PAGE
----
NFCC to interrogate details of the government's Spending Review

Following this week’s Government Spending Review, the National Fire Chiefs Council (NFCC) will be studying the announcements as more detail emerges – and considering how it will impact on the Fire and Rescue Service (FRS).

The Chancellor’s announcement included a one-year settlement for the FRS - rather than three years – and a pause on public sector pay.

NFCC will be discussing the spending review with FRS and partners – including the National Employers who are responsible for setting pay in the fire and rescue service.  However, and accepting the very difficult economic outlook, NFCC Chair Roy Wilsher made it clear that the NFCC believes public sector staff, including those who work in the FRS, deserve decent pay.

In our recent Spending Review submission to the government, NFCC highlighted a number of important areas which must be considered and properly resourced in the future.

These included: Resourcing the FRS to meet local and national risks; maintaining the right number of firefighters and staff; maintaining and improving the resilience of FRS; investing in people, and vital protection and building safety work which emerged from the Grenfell fire.

Research by NFCC shows since 2010, spending power in FRS has seen a real term cut of 28.55%, based on figures from standalone Fire and Rescue Authorities. In 2010 it was estimated at £1,523m, which fell to £1,373m in 2020/21.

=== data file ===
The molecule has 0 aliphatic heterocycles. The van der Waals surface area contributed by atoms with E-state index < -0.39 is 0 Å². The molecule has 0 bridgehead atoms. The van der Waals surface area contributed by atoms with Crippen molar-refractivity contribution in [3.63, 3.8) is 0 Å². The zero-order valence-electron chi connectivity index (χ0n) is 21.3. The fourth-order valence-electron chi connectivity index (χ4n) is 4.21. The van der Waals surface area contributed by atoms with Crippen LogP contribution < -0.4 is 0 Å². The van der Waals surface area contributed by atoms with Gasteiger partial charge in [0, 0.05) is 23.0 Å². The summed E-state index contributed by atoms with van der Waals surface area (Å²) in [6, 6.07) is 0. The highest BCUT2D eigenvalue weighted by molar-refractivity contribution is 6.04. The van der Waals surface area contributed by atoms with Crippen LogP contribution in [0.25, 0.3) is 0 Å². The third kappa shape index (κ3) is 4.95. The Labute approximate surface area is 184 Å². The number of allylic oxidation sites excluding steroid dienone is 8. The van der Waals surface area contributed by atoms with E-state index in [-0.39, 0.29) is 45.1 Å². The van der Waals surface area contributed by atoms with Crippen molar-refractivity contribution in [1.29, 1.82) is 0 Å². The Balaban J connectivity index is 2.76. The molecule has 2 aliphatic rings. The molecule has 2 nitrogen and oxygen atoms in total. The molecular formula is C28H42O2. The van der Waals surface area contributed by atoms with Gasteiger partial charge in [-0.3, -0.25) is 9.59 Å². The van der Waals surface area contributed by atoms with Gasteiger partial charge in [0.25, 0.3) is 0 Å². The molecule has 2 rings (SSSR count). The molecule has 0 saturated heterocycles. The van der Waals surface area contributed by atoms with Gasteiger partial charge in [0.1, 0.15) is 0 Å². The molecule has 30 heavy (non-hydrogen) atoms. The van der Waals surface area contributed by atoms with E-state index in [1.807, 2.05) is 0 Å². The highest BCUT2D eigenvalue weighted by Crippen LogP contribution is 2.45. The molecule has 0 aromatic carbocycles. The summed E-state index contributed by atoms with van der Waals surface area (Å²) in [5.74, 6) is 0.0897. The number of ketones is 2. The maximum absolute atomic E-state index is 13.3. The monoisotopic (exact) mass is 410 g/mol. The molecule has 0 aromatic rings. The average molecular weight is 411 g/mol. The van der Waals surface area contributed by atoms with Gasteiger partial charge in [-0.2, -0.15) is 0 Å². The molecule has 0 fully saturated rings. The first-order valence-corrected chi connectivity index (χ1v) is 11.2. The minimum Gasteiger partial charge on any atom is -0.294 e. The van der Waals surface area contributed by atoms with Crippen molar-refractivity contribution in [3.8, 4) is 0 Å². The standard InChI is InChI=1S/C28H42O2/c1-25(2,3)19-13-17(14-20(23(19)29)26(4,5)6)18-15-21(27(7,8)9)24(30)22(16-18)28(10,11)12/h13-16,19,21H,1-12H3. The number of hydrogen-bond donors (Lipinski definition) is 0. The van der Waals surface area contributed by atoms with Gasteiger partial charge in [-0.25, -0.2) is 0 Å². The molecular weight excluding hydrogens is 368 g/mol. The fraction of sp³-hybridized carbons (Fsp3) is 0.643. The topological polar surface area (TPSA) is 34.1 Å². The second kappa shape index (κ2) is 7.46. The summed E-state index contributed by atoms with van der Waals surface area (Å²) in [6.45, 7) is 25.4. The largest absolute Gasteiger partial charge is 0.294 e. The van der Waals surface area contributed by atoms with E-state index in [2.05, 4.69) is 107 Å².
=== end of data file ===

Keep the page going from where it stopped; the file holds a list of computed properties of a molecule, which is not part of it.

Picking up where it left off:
NFCC Chair Roy Wilsher, commented: “The one-year settlement, which although less severe than the years of austerity, will still put FRSs under additional pressure and will impact on their ability to plan over a more sustained period of time, particularly when coupled with an expected reduction in council tax receipt. It is disappointing that the sector has not been afforded the flexibility to raise additional council tax.

“The announcement of a pay pause across much of the public sector is disappointing. This is particularly so given the exceptional work the FRS is undertaking across the country through the pandemic. Firefighters and staff have maintained the operational effectiveness of fire services whilst at the same time carrying out a wide range of additional activities from driving ambulances to supporting staff in care settings – all this as part of the collective public sector response to the crisis.  

John Buckley, NFCC’s Finance Committee Chair said: “The emergency services must be prepared for any eventuality and this can only be achieved through planning, data and the right funding, both in this settlement and future spending reviews.

“Our submission to this year’s spending review set out a very clear and compelling case for the resources required to provide for Protection, Prevention and 999 Emergency response services. Our emergency response capability must be resilient enough to deal with large scale national emergencies and a range of smaller incidents occurring simultaneously, and potentially for a protracted period of time.”

“The NFCC will continue to work with individual services and Government to fully understand both the short and long-term implications of this settlement to ensure that the sector can continue to provide the best level of service possible to communities.”  


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